Last edited by Roland Ranfft; November 18th, 2013 at 21:04.
Thank you for confirmed it for me. I have to find a good place in my collection for it now. Will it be stupid to use a trench watch strap on the watch?
I note that there is a serial number on the movement, which I can't quite read. If it starts 127 then that indicates a production date of 1905/ 1906 which would support the 1907 hallmark date.
I think a trench watch strap would work very well. I hope that it is serviced before use? The chances of getting that repaired must be about nil.
Thanks for the info, Mirius. The watch works, but are not serviced. I will put it on display along with other old wristwatches from the year 1900 to 1980.
if ever a watch is a typical very early wrist watch, this one is it:
1) The red 12 indicates the "new" position of the 12, compared with common open pocket watches. Later it was misused as fashion gimmick, and is even met on pocket watches.
2) To destinguish it from the poor man's solution, a converted ladies pocket watch, even gents wristwatches had to be smaller than an average ladies pocket watch. Therefore only one back lid was applied, not to save money, but to reduce the diameter.
3) If the manufacturer had no sufficiently small hunter movement available, the second was left out. Already the crown at 3h was strange back then, and almost nobody would add a second at 9h to increase confusion. Today the second at 9h is regarded as oldfashioned, and some love it for this nonsense.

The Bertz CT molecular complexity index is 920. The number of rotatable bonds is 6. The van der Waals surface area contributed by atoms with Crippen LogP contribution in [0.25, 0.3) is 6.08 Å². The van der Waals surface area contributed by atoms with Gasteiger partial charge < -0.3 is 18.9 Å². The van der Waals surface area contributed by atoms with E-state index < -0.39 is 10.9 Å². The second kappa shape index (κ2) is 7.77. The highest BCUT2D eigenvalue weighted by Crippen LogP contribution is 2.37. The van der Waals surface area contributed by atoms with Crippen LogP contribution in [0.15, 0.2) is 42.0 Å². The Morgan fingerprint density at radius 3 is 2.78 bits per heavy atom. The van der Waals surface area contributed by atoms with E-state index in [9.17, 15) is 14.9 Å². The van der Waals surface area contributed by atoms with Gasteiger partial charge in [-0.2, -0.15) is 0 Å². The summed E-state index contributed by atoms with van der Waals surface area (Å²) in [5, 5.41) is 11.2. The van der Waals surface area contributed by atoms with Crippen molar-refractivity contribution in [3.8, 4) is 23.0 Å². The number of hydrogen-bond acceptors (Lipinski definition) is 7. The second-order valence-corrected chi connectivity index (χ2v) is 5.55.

Maybe this all hard to understand today. So simply imagine if somebody would place the 12 (or any but 3) at the crown today.....
Regards, Roland Ranfft
But it clearly was a learning aid for the new wearer of watches on the wrist...
"Forever is composed of nows." - Emily Dickinson
"The watch has to be surrounded by a history.
You need more than just a great design. You need to create an atmosphere around the product.
Who is the company behind it? Why are they using this material?
People need to be able to identify the watch with themselves. It's based on emotion." - Ralph Furter
...that's just my opinion and I've been wrong before and will be again and might be now!
1907 is mighty (really) mighty early for a wristwatch.
we can say first mens wristwatch was 1904, the earliest advert I have is 1906, and the earliest piece I own is 1908.
so that is a VERY, Very rare piece
Last edited by HOROLOGIST007; November 20th, 2013 at 00:15. Reason: added mens
NEVER ARGUE WITH AN IDIOT. FIRST THEY WILL DRAG YOU DOWN TO THEIR LEVEL. THEN, THEY WILL BEAT YOU WITH EXPERIENCE.
"Failure is not an option" - Gene Kranz
"Owning a vintage watch is great, understanding where it sits in Horology is magnificent"
"By Teaching Others, We Teach Ourselves"
Thanks for your replies. Yes, it was an interesting discovery and I have had this watch for years without checking it out. And I am equally interested in the story behind my watches.
I found this patent today from 1904. Espacenet - Original document
It is same lugs that is on my watch. Schild Freres & Co planning to produce wristwatches already in 1903.
Maybe my watch was build in 1905, as the produce number tell us? Maybe it was hard to sell wristwatches in 1905 and the watches were not sold until after a few years? What do you think?
And a question about the red twelve: Is there evidence of other wristwatch manufacturers have used red twelve earlier than 1905?
There are currently 1 users browsing this thread. (0 members and 1 guests)